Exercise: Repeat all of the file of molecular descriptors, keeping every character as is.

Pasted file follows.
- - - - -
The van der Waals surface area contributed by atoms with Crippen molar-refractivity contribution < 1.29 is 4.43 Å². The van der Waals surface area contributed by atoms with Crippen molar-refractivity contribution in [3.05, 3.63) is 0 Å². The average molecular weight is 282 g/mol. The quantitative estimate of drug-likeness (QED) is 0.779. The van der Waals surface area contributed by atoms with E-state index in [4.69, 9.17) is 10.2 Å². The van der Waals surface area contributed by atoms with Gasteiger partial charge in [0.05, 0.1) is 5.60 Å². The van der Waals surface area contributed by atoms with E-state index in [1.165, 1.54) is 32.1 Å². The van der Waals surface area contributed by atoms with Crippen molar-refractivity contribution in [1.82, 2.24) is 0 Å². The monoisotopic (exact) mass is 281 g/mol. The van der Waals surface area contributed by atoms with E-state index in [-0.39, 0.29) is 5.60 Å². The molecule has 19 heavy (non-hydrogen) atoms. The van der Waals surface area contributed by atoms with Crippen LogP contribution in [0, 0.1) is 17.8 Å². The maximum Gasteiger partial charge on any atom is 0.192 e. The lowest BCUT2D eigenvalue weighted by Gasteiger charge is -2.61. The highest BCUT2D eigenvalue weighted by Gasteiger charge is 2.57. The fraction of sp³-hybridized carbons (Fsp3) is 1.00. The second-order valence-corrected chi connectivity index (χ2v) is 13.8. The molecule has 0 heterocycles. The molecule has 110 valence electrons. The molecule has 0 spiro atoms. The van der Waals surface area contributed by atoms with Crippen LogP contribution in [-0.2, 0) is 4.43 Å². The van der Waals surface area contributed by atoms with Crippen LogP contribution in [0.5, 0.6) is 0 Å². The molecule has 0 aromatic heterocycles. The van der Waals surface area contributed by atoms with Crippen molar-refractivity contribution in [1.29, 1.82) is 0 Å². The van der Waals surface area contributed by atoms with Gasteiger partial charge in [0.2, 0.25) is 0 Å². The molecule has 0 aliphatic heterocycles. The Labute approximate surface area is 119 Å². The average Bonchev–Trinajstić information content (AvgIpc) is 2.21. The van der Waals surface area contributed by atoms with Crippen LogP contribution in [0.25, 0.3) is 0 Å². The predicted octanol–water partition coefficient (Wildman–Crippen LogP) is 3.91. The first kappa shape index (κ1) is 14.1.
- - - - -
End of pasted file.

The van der Waals surface area contributed by atoms with Crippen molar-refractivity contribution < 1.29 is 4.43 Å². The van der Waals surface area contributed by atoms with Crippen molar-refractivity contribution in [3.05, 3.63) is 0 Å². The average molecular weight is 282 g/mol. The quantitative estimate of drug-likeness (QED) is 0.779. The van der Waals surface area contributed by atoms with E-state index in [4.69, 9.17) is 10.2 Å². The van der Waals surface area contributed by atoms with Gasteiger partial charge in [0.05, 0.1) is 5.60 Å². The van der Waals surface area contributed by atoms with E-state index in [1.165, 1.54) is 32.1 Å². The van der Waals surface area contributed by atoms with Crippen molar-refractivity contribution in [1.82, 2.24) is 0 Å². The monoisotopic (exact) mass is 281 g/mol. The van der Waals surface area contributed by atoms with E-state index in [-0.39, 0.29) is 5.60 Å². The molecule has 19 heavy (non-hydrogen) atoms. The van der Waals surface area contributed by atoms with Crippen LogP contribution in [0, 0.1) is 17.8 Å². The maximum Gasteiger partial charge on any atom is 0.192 e. The lowest BCUT2D eigenvalue weighted by Gasteiger charge is -2.61. The highest BCUT2D eigenvalue weighted by Gasteiger charge is 2.57. The fraction of sp³-hybridized carbons (Fsp3) is 1.00. The second-order valence-corrected chi connectivity index (χ2v) is 13.8. The molecule has 0 heterocycles. The molecule has 110 valence electrons. The molecule has 0 spiro atoms. The van der Waals surface area contributed by atoms with Crippen LogP contribution in [-0.2, 0) is 4.43 Å². The van der Waals surface area contributed by atoms with Crippen LogP contribution in [0.5, 0.6) is 0 Å². The molecule has 0 aromatic heterocycles. The van der Waals surface area contributed by atoms with Crippen molar-refractivity contribution in [1.29, 1.82) is 0 Å². The van der Waals surface area contributed by atoms with Gasteiger partial charge in [0.2, 0.25) is 0 Å². The molecule has 0 aliphatic heterocycles. The Labute approximate surface area is 119 Å². The average Bonchev–Trinajstić information content (AvgIpc) is 2.21. The van der Waals surface area contributed by atoms with Crippen LogP contribution in [0.25, 0.3) is 0 Å². The predicted octanol–water partition coefficient (Wildman–Crippen LogP) is 3.91. The first kappa shape index (κ1) is 14.1.